This story was updated at 5:49 p.m. EDT.
WASHINGTON- Nearly five decades after announcing the seven original Mercury astronauts,NASA is again set to reveal a new class of spaceflyers. But the 2009 astronautclass will be the first in nearly 30 years that will enter training without theprospect of flying on the space shuttle.
What?smore, at least some of the new hires will have to make their first spaceflightby hitching aride on a Soyuz, the Russian-built spacecraft that will be the only way tolaunch people to the International Space Station once NASA?s shuttle fleetretires next year. The agency?s space shuttle replacement, the Orion CrewExploration Vehicle, won?t be ready until at least 2015.
By the endof April, NASA hopes to have selected roughly a dozen astronaut candidates tojoin the Class of 2009 and begin a demanding two-year training course due toconclude some three years before the capsule-based Orion spacecraft and itsAres I rocket are ready for their maiden test flight. The announcement willcome a few weeks after the 50th anniversary of NASA?s debut of the sevenMercury astronauts, America?s first spaceflyers.
On April 9,1959, NASA unveiled thefirst-ever American astronauts: Alan Shepard, Gus Grissom, John Glenn,Walter Schirra, Scott Carpenter, Donald ?Deke? Slayton and Gordon Cooper.Today, only two of the seven - Glenn and Carpenter - are living. John Glenn isthe only Mercury astronaut to have flown aboard a space shuttle when he launched aboard Discovery in 1998.
Newclass, no shuttle
NASA?s 2009class is the first round of new spaceflyers since 2004. The members of the 2004class are expected to log atleast one shuttle flight before NASA retires the fleet in 2010.
JohnsonSpace Center Director Michael Coats, a veteran of three shuttle flights, saidhe had worried that the pending five-year gap between the space shuttle?sretirement and the 2015 debut of its successor would deter astronaut candidatesfrom applying this time around.
But thatdid not turn out to be the case. NASA received 3,564 applications for the 2009class and whittled the number under consideration to 40. In the weeks ahead,NASA intends to announce the dozen or so candidates who will join a corps of 85active astronauts.
Coats saidhe was pleased with the turnout NASA received since announcing inSeptember 2007 it was accepting applications from pilots, engineers,scientists and teachers.
?So far Ithink we are continuing to attract the best and the brightest from the talentpool out there, both astronauts and engineers. I don?t see a lessening ofquality but I worry about it because I know the number of qualified people,especially engineers, is shrinking,? Coats said during a March 19 SpaceTransportation Association breakfast here.
Coats alsosaid he is concerned young people will lose interest in human spaceflight whilethe United States is without its own astronaut-carrying launch vehicle.
?If we aregoing to have a gap where we can?t put people in space, thatbothers me a lot because I think it won?t intrigue the young people as much. Itwill essentially be the same as other countries that pay the Russians to takefolks into space,? Coats said.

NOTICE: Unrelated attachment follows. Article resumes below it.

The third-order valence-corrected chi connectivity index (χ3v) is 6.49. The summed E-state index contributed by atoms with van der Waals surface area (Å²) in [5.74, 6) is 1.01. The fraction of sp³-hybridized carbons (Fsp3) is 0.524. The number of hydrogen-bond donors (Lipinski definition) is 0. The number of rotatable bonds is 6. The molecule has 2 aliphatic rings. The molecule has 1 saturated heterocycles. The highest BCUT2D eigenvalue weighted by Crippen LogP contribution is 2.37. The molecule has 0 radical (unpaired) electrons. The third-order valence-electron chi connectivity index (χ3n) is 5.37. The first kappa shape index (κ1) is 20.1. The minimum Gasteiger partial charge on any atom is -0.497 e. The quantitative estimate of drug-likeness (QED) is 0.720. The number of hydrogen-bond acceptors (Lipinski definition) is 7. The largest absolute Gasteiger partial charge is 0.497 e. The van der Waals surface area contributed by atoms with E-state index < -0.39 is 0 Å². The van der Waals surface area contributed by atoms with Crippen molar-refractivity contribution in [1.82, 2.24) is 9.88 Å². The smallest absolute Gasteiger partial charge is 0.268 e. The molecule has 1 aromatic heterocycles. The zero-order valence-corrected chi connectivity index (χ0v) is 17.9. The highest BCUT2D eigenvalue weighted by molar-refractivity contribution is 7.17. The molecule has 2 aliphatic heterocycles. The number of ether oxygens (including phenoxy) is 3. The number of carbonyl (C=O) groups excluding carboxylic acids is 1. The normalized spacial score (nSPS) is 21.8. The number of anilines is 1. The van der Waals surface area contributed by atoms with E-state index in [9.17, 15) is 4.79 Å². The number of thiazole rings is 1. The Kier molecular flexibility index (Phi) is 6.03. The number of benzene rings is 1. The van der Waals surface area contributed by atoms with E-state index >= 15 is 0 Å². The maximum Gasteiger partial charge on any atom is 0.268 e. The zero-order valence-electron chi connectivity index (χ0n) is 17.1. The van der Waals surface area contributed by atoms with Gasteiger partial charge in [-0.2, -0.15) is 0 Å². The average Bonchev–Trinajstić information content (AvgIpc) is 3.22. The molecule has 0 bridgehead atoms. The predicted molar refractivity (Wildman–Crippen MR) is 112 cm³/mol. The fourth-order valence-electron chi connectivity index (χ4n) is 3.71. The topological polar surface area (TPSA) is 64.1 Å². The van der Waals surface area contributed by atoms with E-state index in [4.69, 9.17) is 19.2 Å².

Brushingup on Russian
There areno illusions for the astronaut applicants being interviewed for NASA?s newclass of spaceflyers. Of the 40 applicants, only 10 or 12 will make the finalcut and then likely have a long wait on Earth before reaching space.
?They knowthey?re not going to fly the shuttle, they?re probably going to wait many yearsto fly and when they do they probably will fly on Soyuz to the space station,? Coatssaid.
Onceselected, the astronaut candidates will begin about two years of training inAugust that will include 39 weeks of training for missions to the internationalspace station, said Duane Ross, NASA?s manager for astronaut command selectionand training at Johnson Space Center.
Normally,new astronauts spend 54 weeks ? more than a full year ? studying space shuttlesystems in one of the most grueling parts of the old training regimen. But withno chance of a shuttle flight, that year will be filled with travel to Russiato train for flights aboard the Soyuz capsules that will ferry U.S. astronautsto the space station until NASA completes the Ares I rocket and Orion crewcapsule. The vehicles are part of the Constellation program aimed at returningU.S. astronauts to the Moon by 2020.
Because theU.S. space agency plans to rely heavily on Soyuz for transportation to thespace station, astronauts will take more intensive Russian language classesthan previous astronaut candidates, Ross said.
?Theyneeded to have some Russian language familiarity before, but now we are goingto up the game on Russian language training,? Ross said.
There alsowill be a greater emphasis on geology and geophysics as NASA prepares to returnhumans to the Moon and Mars, Ross said.
The makeupof most astronaut classes has been about one-third pilots and two-thirdsscientists and engineers, and Ross said he does not expect that to change muchthis year, even though members of this class are unlikely to pilot a spacecraftanytime soon.
NASA needsastronaut candidates who can fly the T-38 Talon supersonic jets that astronautshave been using for training since the 1960s.
?If we hadany emphasis right now, certainly you need people on the operational side.We?ve interviewed doctors and field geologists too, but even though we aren?tgoing to fly the shuttle anymore, we still need pilots,? Ross said.
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